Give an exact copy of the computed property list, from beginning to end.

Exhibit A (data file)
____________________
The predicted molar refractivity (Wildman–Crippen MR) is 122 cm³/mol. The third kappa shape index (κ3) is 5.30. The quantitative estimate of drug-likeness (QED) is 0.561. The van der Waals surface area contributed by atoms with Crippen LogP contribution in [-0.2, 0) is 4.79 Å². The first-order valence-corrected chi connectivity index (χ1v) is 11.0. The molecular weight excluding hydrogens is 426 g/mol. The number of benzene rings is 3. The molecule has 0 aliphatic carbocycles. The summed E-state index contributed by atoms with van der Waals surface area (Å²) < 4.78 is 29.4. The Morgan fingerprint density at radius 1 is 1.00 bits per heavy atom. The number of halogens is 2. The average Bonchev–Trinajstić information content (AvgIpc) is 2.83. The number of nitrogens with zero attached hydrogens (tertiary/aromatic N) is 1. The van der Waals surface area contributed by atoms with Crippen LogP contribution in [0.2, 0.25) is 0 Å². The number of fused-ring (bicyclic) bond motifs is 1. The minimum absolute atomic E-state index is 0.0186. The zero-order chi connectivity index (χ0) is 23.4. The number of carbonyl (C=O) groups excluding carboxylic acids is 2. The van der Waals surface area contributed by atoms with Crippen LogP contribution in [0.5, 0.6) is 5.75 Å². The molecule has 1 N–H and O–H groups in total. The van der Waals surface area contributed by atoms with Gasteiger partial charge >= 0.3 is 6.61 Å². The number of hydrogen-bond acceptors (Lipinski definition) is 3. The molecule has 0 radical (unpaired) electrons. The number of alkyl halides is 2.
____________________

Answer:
The predicted molar refractivity (Wildman–Crippen MR) is 122 cm³/mol. The third kappa shape index (κ3) is 5.30. The quantitative estimate of drug-likeness (QED) is 0.561. The van der Waals surface area contributed by atoms with Crippen LogP contribution in [-0.2, 0) is 4.79 Å². The first-order valence-corrected chi connectivity index (χ1v) is 11.0. The molecular weight excluding hydrogens is 426 g/mol. The number of benzene rings is 3. The molecule has 0 aliphatic carbocycles. The summed E-state index contributed by atoms with van der Waals surface area (Å²) < 4.78 is 29.4. The Morgan fingerprint density at radius 1 is 1.00 bits per heavy atom. The number of halogens is 2. The average Bonchev–Trinajstić information content (AvgIpc) is 2.83. The number of nitrogens with zero attached hydrogens (tertiary/aromatic N) is 1. The van der Waals surface area contributed by atoms with Crippen LogP contribution in [0.2, 0.25) is 0 Å². The number of fused-ring (bicyclic) bond motifs is 1. The minimum absolute atomic E-state index is 0.0186. The zero-order chi connectivity index (χ0) is 23.4. The number of carbonyl (C=O) groups excluding carboxylic acids is 2. The van der Waals surface area contributed by atoms with Crippen LogP contribution in [0.5, 0.6) is 5.75 Å². The molecule has 1 N–H and O–H groups in total. The van der Waals surface area contributed by atoms with Gasteiger partial charge >= 0.3 is 6.61 Å². The number of hydrogen-bond acceptors (Lipinski definition) is 3. The molecule has 0 radical (unpaired) electrons. The number of alkyl halides is 2.